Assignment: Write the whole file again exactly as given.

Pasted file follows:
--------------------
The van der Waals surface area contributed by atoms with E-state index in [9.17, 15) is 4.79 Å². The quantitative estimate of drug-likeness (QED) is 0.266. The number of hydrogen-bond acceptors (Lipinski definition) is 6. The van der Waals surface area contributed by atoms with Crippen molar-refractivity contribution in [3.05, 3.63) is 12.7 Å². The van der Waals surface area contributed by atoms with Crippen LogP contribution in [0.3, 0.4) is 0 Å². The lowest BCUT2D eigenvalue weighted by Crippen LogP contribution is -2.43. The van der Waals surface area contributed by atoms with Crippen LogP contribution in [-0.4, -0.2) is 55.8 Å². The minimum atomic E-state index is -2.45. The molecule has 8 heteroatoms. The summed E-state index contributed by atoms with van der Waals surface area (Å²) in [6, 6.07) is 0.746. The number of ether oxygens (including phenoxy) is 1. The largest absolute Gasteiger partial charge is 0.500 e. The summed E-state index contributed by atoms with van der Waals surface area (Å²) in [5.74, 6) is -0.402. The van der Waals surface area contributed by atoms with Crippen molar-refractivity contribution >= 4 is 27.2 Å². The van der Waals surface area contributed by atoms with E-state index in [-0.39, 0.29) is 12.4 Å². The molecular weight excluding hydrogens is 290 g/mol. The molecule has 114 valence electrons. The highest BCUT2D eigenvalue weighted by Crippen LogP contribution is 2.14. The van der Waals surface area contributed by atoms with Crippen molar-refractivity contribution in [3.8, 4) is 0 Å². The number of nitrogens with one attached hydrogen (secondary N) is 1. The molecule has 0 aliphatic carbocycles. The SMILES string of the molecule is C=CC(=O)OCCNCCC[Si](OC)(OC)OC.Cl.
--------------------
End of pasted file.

The van der Waals surface area contributed by atoms with E-state index in [9.17, 15) is 4.79 Å². The quantitative estimate of drug-likeness (QED) is 0.266. The number of hydrogen-bond acceptors (Lipinski definition) is 6. The van der Waals surface area contributed by atoms with Crippen molar-refractivity contribution in [3.05, 3.63) is 12.7 Å². The van der Waals surface area contributed by atoms with Crippen LogP contribution in [0.3, 0.4) is 0 Å². The lowest BCUT2D eigenvalue weighted by Crippen LogP contribution is -2.43. The van der Waals surface area contributed by atoms with Crippen LogP contribution in [-0.4, -0.2) is 55.8 Å². The minimum atomic E-state index is -2.45. The molecule has 8 heteroatoms. The summed E-state index contributed by atoms with van der Waals surface area (Å²) in [6, 6.07) is 0.746. The number of ether oxygens (including phenoxy) is 1. The largest absolute Gasteiger partial charge is 0.500 e. The summed E-state index contributed by atoms with van der Waals surface area (Å²) in [5.74, 6) is -0.402. The van der Waals surface area contributed by atoms with Crippen molar-refractivity contribution >= 4 is 27.2 Å². The van der Waals surface area contributed by atoms with E-state index in [-0.39, 0.29) is 12.4 Å². The molecular weight excluding hydrogens is 290 g/mol. The molecule has 114 valence electrons. The highest BCUT2D eigenvalue weighted by Crippen LogP contribution is 2.14. The van der Waals surface area contributed by atoms with Crippen molar-refractivity contribution in [3.8, 4) is 0 Å². The number of nitrogens with one attached hydrogen (secondary N) is 1. The molecule has 0 aliphatic carbocycles. The SMILES string of the molecule is C=CC(=O)OCCNCCC[Si](OC)(OC)OC.Cl.